• OCS
    • Branch BOLC: This will be where you will learn the basics of your selected branch. For Engineers, we will spend time learning everything from demo, to bridging, to vertical construction, to geospatial, to horizontal construction, to mission planning, etc. The Marines will send many of their Officers through Army BOLC for certain branches: Armor and Field Artillery come to mind.
    • Any follow-on training: This may be an earned slot or a required slot based on branch and/or assignment. Infantry will go to Airborne and Ranger(more than likely). An Engineer heading to a Clearance Company, may go to R2C2. Orndance Officers may go to EOD school if they volunteer. An Engineer Officer may go to Sapper School for being near the top of their class. A Chemical Officer heading to a Recon unit may attend Stryker Recon school.
    • Assignment to a unit
    • Any training required by the unit: Air Assault if assigned to the 101st Airborne, Sapper if assigned to mine(and the BN finds us freakin slots), Bradley Leaders course for Officers assigned to a Brad unit

  and education should NOT be a concern if you are coming Army...nor should Special Operations. These are all very distinctly possible if you want them. There are more than ample opportunities. I have zero worries. It's not something that very few get. It is something very openly promoted amongst Officers. I have permission from my Chain of Command to find as many courses as I can and network to find better opportunities to attend these courses(outside of waiting on the TEC to approve the request). I also am having no issue furthering my education. I have spoken with a recruiter from a Spec Ops unit THIS WEEK and have worked a plan to apply next year once I have met a specific requirement. None of this took me much effort. I am not begging for opportunities. I am asking what is possible and being given multiple options.

  • MAOakley ArmySoldier 12,245 posts since
    Jun 9, 2009 That has a lot of the Special Operations opportunities on it....BUT NO WHERE NEAR ALL


    On YouTube search the following terms:

    • Army OCS
    • EBOLC (for Engineer BOLC)
    • Engineer BOLC
    • BOLC (will bring up a lot of other branches so you can see)
    • IBOLC (for Infantry)
    • SFAS
    • Sapper School
    • Ranger School


    Unfortunately, the Army does not have a great comprehensive website like the USMC that is targetted at Officer Recruitment. There are portions of the website that do show the basics. Frankly, I think you can get a more candid view by reviewing YouTube. Most classes will post their videos on YouTube so that they can brag.

  • MAOakley ArmySoldier 12,245 posts since
    Jun 9, 2009

    Here is the one thing that seems to work for getting courses: Don't ask "Can I".....ask "What can I do to XXX" and if they say it's not possible, ask " what if I..." Often the knee-**** reaction is to say "no" but there are ways. Often you have to do a favor for them or you have to help them sell the idea to higher commands. My Commander likes to may get stuck going to Unit Movement Officer or something that is boring to negotiate for something fun. For our high-speed courses.....we basically show them that we deserve it more than other units by having high PT scores, and we do train-ups to show that we are ready and more likely to succeed when compared to Soldiers from other units. They are likely to send a Soldier that is a lower risk for failure to the tough courses. We show that we are the best selection because we have trained harder than the actual course standards. The Army hates to waste money and so far this approach is working well. In BOLC, you will get a briefing on what schools slots are possible and what it will take to go. Sometimes, you can work something out through your branch to attend some training. Trust me....there are always options. One caveat...don't expect to go to underwater basket-weaving if your unit can not substantiate the need to send may get lucky.....but if it is not related to your unit's mission or can not be sold as professional development; it is hard to get them to approve it. However, it never hurts to may get lucky. I may be able to head to underwater basket weaving despite the fact that my unit has no divers. It's going to take a bit of luck on my side...but I actually know whose door to knock on. Sometimes, you just get lucky.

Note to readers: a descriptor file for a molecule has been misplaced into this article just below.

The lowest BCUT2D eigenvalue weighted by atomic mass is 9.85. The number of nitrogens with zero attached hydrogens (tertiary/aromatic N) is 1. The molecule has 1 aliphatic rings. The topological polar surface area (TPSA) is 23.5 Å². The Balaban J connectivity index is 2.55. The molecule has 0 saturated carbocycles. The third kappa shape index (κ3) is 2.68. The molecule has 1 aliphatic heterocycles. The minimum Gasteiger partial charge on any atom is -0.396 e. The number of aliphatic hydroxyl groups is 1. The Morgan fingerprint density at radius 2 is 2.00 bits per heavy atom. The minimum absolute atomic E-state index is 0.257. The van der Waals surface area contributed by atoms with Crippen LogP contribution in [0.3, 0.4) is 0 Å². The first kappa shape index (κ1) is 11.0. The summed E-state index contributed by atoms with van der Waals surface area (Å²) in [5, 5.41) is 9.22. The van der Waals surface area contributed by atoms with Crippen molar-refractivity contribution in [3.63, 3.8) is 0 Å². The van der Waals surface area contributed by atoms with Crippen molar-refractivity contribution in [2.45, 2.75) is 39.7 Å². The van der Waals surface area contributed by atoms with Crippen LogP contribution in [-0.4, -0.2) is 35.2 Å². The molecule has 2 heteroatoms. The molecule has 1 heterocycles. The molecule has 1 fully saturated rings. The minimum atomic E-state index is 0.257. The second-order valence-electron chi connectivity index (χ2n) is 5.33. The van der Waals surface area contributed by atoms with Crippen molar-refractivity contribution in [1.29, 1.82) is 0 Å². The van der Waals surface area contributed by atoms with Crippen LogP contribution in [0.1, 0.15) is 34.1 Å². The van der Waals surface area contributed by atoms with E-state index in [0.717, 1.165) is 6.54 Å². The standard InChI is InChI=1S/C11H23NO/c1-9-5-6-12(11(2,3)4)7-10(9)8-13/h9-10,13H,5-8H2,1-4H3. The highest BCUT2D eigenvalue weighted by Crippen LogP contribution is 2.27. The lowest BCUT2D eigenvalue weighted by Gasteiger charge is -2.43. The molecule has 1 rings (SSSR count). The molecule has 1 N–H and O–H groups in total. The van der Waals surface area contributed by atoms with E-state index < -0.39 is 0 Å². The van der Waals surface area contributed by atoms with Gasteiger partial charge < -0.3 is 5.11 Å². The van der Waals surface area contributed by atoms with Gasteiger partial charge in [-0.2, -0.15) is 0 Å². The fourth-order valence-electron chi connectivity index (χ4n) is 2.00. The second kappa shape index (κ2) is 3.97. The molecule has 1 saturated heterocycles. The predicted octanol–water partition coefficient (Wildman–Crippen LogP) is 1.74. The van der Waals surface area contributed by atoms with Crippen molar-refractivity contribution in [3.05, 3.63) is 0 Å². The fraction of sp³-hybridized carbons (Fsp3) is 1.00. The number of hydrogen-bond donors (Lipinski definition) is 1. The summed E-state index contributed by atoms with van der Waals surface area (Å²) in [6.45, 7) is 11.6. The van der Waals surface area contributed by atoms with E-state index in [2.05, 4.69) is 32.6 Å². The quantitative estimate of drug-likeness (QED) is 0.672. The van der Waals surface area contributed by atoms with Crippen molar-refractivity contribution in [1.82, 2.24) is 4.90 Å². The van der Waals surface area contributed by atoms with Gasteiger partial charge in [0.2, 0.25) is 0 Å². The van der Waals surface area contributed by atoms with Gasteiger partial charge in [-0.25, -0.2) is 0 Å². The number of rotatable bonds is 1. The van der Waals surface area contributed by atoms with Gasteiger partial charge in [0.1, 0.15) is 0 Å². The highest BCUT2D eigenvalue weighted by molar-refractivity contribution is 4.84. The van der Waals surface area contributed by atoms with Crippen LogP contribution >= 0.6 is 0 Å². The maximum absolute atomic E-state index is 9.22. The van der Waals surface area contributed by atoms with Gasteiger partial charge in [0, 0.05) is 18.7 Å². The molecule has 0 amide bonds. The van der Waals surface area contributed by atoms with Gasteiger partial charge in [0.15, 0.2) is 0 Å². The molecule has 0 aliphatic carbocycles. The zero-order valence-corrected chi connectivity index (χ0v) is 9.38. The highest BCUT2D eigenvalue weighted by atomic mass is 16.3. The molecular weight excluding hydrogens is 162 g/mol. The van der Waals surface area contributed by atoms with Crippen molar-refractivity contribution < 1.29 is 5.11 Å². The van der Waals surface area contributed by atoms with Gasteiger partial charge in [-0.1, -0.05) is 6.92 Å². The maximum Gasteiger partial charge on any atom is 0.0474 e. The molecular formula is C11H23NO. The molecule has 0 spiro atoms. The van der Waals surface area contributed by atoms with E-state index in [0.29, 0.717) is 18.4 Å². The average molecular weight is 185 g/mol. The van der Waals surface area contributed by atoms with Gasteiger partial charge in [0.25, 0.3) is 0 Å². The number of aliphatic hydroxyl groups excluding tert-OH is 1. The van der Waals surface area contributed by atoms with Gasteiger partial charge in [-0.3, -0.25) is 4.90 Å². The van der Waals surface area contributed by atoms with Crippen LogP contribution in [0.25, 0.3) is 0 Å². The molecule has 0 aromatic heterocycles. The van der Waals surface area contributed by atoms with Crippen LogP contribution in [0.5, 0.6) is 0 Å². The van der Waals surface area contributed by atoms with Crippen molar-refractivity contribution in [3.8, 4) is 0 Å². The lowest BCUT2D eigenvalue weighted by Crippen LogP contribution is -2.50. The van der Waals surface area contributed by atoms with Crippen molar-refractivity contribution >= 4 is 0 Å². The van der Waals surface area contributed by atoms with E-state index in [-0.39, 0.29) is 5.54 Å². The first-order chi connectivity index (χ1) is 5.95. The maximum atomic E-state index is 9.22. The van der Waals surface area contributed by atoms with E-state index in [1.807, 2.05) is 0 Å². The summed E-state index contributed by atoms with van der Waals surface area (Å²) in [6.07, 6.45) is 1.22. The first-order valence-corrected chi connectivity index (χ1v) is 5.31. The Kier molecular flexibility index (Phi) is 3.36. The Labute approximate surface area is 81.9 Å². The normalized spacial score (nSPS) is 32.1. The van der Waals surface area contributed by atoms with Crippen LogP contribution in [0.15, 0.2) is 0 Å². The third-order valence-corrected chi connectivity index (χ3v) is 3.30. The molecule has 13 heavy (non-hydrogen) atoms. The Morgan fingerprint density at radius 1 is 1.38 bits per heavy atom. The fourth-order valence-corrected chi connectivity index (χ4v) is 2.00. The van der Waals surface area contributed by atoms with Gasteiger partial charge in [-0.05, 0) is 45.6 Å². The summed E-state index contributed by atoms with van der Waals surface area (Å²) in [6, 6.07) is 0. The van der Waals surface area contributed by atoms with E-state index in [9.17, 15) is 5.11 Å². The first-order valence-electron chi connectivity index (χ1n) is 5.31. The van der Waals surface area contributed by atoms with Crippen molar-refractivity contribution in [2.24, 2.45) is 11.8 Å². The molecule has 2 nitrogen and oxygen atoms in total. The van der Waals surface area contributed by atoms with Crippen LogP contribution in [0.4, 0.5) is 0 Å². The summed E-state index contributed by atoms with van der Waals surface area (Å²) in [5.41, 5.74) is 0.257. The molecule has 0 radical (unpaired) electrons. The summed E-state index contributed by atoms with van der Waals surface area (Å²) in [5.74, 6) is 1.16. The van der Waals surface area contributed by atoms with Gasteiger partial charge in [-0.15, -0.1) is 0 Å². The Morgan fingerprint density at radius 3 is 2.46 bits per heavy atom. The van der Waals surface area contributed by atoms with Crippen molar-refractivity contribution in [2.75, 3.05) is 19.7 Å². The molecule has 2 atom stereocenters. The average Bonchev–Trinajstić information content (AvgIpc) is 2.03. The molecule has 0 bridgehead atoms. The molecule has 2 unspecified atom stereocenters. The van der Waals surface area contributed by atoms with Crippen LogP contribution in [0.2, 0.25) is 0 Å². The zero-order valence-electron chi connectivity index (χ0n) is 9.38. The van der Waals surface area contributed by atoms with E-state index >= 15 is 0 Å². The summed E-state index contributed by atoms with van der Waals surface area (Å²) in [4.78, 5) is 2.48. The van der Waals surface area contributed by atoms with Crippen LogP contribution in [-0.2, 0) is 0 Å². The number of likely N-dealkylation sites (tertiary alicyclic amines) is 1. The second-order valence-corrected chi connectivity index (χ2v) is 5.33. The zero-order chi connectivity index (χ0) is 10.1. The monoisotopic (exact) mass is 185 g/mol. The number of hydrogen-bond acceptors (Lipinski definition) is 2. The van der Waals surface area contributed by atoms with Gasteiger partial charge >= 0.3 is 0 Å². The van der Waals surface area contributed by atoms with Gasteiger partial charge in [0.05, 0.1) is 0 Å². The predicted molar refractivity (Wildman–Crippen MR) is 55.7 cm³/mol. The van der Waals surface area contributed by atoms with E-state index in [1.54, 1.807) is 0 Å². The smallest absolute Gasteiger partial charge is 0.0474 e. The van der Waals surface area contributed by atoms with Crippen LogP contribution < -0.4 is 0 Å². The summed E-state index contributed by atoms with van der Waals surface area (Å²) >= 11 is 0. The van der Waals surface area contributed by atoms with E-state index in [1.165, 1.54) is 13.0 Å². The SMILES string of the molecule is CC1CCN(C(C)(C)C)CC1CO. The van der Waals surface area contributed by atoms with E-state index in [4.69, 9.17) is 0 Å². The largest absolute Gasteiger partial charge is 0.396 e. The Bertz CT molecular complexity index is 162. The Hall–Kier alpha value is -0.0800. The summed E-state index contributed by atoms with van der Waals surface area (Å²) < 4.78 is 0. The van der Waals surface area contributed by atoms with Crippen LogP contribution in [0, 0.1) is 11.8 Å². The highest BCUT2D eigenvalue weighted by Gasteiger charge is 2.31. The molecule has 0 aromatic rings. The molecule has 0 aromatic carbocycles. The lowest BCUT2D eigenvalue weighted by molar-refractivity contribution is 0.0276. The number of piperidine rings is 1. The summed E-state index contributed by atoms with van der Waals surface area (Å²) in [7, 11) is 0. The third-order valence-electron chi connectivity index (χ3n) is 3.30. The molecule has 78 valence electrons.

For your packet, I recommend:

    • Find people to write letters of recommendation that can quantify your leadership abilities. It's one thing for someone to say that you are a great leader. It's a whole other thing for them to say that you are a great leader that raised productivity by 23% and increased output by 12%. Numbers or examples of exceeding a standard will always set a stronger tone than pleasantries.
    • A good PT score really matters. Nothing under 250. 270+ should be your goal. You will find that there are Officers who score lower, but Candidates are going to be put through their paces. A higher PT score shows that you are ready for the task.
    • A good GPA....may be too late for this, but if your GPA is a bit ready to discuss this and convence them that despite this you are better than the guy who has the 4.0.
    • Wear a suit to your interview. No wild colors. Look for a conservative power tie. I like two color, diaganol striped ties that have very conservative but bold colors. I usually wear a dark grey suit, crisp white shirt and a power tie. It shows a certain traditional and conservative appearance that seems to really appeal to most corporate and government work


    For OCS success(for getting as high on the OML as possible)....note: I did not go to OCS....I was an in-service Direct Commissionee:

    • PT score can be HUGE
    • Study and get good grades
    • Lead by example and from the front
    • Admit when you make a mistake
    • delegate and follow up when you are in leadership
    • when in a leadership position, remember that your mission and your troops come before you
    • take care of your classmates
    • don't make excuses....even when you have a valid one
    • learn, learn, learn.
    • ask for help when you need it, but help others when they do
    • when getting evaluated during lanes, ask for further improvement points when they give you your grade